Trans-Golgi network and endosome dynamics connect ceramide homeostasis with regulation of the unfolded protein response and TOR signaling in yeast.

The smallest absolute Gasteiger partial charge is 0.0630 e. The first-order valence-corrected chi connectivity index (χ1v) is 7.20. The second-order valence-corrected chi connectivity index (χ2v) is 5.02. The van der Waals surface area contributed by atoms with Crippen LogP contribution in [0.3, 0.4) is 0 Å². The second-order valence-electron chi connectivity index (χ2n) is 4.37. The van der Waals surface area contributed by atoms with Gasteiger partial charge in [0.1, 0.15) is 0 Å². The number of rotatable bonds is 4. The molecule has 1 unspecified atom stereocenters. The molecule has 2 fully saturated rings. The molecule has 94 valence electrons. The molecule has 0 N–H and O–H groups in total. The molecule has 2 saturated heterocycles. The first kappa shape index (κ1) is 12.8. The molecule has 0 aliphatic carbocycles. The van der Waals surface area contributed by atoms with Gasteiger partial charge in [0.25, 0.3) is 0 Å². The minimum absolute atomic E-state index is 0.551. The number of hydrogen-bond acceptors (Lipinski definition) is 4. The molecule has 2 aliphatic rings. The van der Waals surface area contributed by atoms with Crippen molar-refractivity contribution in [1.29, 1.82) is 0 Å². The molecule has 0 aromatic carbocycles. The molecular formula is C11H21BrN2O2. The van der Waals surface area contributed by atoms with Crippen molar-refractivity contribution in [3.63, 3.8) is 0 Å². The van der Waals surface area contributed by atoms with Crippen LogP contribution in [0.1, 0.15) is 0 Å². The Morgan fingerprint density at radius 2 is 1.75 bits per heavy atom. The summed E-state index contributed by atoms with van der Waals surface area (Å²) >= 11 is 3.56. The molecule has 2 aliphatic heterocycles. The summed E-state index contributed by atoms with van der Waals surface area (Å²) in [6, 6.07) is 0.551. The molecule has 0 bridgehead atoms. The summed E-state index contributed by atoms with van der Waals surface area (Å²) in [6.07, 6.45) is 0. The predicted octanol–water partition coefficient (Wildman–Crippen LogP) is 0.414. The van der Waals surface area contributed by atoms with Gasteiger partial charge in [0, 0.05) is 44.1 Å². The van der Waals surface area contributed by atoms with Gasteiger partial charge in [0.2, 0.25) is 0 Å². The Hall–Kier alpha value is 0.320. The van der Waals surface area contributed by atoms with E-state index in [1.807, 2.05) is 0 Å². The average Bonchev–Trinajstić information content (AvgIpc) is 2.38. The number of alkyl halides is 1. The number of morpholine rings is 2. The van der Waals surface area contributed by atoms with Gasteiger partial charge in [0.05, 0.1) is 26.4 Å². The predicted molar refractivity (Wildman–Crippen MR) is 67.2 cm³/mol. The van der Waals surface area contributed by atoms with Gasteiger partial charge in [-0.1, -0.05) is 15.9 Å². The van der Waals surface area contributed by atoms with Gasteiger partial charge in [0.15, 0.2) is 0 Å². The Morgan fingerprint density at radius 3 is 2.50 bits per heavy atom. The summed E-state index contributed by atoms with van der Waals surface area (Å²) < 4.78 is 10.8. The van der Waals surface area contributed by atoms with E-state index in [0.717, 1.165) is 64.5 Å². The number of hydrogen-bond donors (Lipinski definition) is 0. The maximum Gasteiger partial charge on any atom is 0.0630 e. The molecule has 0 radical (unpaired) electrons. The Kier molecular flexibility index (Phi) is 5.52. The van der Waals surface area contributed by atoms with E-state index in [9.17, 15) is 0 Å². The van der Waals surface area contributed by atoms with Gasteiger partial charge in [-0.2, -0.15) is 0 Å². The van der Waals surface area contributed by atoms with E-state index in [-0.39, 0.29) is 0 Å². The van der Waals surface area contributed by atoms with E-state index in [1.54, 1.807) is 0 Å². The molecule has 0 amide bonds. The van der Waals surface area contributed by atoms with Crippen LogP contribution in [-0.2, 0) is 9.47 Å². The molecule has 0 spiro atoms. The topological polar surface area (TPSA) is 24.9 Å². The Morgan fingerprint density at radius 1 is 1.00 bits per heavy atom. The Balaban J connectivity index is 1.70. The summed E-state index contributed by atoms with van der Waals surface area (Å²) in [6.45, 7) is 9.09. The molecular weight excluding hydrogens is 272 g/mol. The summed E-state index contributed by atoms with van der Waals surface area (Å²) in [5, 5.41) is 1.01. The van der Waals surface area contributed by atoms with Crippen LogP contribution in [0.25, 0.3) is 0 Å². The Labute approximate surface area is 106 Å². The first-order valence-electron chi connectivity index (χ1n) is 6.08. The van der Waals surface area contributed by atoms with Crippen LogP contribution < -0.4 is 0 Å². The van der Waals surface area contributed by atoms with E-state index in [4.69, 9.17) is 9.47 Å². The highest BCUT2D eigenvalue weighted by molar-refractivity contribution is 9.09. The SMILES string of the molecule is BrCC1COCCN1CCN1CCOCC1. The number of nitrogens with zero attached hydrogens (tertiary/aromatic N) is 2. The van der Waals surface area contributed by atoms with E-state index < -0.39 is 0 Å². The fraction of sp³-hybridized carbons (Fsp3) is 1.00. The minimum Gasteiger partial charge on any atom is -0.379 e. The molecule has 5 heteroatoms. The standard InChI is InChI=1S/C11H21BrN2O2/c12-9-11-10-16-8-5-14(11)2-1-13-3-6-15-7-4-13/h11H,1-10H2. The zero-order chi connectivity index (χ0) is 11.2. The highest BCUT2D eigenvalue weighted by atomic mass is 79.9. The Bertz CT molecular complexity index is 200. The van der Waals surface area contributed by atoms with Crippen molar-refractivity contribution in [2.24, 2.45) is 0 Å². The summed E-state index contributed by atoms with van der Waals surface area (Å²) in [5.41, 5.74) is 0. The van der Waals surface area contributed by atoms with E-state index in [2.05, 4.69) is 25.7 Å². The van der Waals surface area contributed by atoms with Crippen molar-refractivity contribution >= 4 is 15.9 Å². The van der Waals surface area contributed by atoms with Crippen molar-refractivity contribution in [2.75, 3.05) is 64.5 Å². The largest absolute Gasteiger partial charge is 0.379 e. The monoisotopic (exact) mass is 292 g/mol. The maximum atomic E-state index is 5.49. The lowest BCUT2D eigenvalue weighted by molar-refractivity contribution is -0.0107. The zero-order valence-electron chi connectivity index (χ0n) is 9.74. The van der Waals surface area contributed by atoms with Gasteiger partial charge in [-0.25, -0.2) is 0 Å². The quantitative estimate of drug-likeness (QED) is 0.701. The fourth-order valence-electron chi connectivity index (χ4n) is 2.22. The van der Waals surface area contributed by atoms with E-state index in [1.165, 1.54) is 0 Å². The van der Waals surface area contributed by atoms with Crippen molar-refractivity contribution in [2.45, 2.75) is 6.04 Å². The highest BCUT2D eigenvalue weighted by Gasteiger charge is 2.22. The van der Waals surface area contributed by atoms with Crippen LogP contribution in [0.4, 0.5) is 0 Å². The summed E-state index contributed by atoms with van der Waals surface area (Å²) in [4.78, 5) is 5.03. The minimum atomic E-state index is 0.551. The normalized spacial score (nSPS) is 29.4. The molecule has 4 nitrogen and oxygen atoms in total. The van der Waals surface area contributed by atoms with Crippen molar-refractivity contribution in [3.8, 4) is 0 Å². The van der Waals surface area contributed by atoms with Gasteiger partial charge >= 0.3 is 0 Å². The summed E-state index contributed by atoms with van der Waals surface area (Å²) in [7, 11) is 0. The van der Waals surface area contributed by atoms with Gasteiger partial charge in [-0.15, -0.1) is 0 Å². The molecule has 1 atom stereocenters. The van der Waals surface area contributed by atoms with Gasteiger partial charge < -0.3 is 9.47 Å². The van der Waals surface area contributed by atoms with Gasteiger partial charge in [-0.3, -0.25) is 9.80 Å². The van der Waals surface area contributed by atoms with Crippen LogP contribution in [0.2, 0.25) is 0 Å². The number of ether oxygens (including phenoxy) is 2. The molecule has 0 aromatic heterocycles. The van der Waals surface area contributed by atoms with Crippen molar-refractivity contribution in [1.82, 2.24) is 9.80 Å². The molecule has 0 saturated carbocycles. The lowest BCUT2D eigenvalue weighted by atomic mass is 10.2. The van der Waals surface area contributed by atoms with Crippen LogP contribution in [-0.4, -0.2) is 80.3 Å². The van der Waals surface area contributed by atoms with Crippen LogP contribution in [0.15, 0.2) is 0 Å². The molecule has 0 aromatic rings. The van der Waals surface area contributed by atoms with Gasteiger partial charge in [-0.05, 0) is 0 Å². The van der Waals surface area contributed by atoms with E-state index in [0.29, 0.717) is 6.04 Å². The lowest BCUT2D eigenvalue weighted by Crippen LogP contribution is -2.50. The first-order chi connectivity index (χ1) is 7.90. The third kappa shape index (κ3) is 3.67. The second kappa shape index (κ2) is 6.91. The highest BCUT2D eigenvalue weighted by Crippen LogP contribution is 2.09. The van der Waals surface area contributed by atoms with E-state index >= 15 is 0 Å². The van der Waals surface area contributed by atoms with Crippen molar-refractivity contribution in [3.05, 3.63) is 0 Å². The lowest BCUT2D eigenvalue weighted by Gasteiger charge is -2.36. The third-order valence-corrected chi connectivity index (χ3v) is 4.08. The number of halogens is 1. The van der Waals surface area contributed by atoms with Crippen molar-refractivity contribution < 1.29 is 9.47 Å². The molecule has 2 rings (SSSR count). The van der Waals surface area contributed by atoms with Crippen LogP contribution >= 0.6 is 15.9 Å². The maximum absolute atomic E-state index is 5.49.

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Synthetic genetic array analyses identify powerful genetic interactions between a thermosensitive allele (sec14-1(ts)) of the structural gene for the major yeast phosphatidylinositol transfer protein (SEC14) and a structural gene deletion allele (tlg2Delta) for the Tlg2 target membrane-soluble N-ethylmaleimide-sensitive factor attachment protein receptor. The data further demonstrate Sec14 is required for proper trans-Golgi network (TGN)/endosomal dynamics in yeast. Paradoxically, combinatorial depletion of Sec14 and Tlg2 activities elicits trafficking defects from the endoplasmic reticulum, and these defects are accompanied by compromise of the unfolded protein response (UPR). UPR failure occurs downstream of Hac1 mRNA splicing, and it is further accompanied by defects in TOR signaling. The data link TGN/endosomal dynamics with ceramide homeostasis, UPR activity, and TOR signaling in yeast, and they identify the Sit4 protein phosphatase as a primary conduit through which ceramides link to the UPR. We suggest combinatorial Sec14/Tlg2 dysfunction evokes inappropriate turnover of complex sphingolipids in endosomes. One result of this turnover is potentiation of ceramide-activated phosphatase-mediated down-regulation of the UPR. These results provide new insight into Sec14 function, and they emphasize the TGN/endosomal system as a central hub for homeostatic regulation in eukaryotes.